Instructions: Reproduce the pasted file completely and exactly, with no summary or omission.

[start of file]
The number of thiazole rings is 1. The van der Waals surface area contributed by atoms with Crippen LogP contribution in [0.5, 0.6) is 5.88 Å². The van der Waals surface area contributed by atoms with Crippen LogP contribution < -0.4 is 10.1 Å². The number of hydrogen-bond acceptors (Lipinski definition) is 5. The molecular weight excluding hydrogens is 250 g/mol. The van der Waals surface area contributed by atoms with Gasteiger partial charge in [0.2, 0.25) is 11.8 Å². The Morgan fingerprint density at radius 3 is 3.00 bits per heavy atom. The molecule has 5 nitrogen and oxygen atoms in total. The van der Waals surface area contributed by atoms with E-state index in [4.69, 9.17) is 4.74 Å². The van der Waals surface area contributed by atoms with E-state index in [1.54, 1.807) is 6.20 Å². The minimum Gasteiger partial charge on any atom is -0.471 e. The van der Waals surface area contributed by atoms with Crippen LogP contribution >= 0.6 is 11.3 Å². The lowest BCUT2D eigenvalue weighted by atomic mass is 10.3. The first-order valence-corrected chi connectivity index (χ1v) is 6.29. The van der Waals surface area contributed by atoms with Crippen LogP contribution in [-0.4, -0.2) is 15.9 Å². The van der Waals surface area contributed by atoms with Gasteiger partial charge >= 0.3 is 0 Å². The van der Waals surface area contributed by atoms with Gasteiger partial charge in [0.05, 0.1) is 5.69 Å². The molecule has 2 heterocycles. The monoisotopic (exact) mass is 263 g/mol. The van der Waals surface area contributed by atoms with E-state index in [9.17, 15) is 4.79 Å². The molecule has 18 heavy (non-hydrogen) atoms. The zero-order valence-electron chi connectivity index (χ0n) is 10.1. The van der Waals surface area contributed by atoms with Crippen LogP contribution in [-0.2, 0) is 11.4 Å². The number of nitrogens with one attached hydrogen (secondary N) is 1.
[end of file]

The number of thiazole rings is 1. The van der Waals surface area contributed by atoms with Crippen LogP contribution in [0.5, 0.6) is 5.88 Å². The van der Waals surface area contributed by atoms with Crippen LogP contribution < -0.4 is 10.1 Å². The number of hydrogen-bond acceptors (Lipinski definition) is 5. The molecular weight excluding hydrogens is 250 g/mol. The van der Waals surface area contributed by atoms with Gasteiger partial charge in [0.2, 0.25) is 11.8 Å². The Morgan fingerprint density at radius 3 is 3.00 bits per heavy atom. The molecule has 5 nitrogen and oxygen atoms in total. The van der Waals surface area contributed by atoms with E-state index in [4.69, 9.17) is 4.74 Å². The van der Waals surface area contributed by atoms with E-state index in [1.54, 1.807) is 6.20 Å². The minimum Gasteiger partial charge on any atom is -0.471 e. The van der Waals surface area contributed by atoms with Crippen LogP contribution >= 0.6 is 11.3 Å². The lowest BCUT2D eigenvalue weighted by atomic mass is 10.3. The first-order valence-corrected chi connectivity index (χ1v) is 6.29. The van der Waals surface area contributed by atoms with Crippen LogP contribution in [-0.4, -0.2) is 15.9 Å². The van der Waals surface area contributed by atoms with Gasteiger partial charge >= 0.3 is 0 Å². The van der Waals surface area contributed by atoms with Gasteiger partial charge in [0.05, 0.1) is 5.69 Å². The molecule has 2 heterocycles. The monoisotopic (exact) mass is 263 g/mol. The van der Waals surface area contributed by atoms with E-state index in [9.17, 15) is 4.79 Å². The molecule has 18 heavy (non-hydrogen) atoms. The zero-order valence-electron chi connectivity index (χ0n) is 10.1. The van der Waals surface area contributed by atoms with Crippen LogP contribution in [-0.2, 0) is 11.4 Å². The number of nitrogens with one attached hydrogen (secondary N) is 1.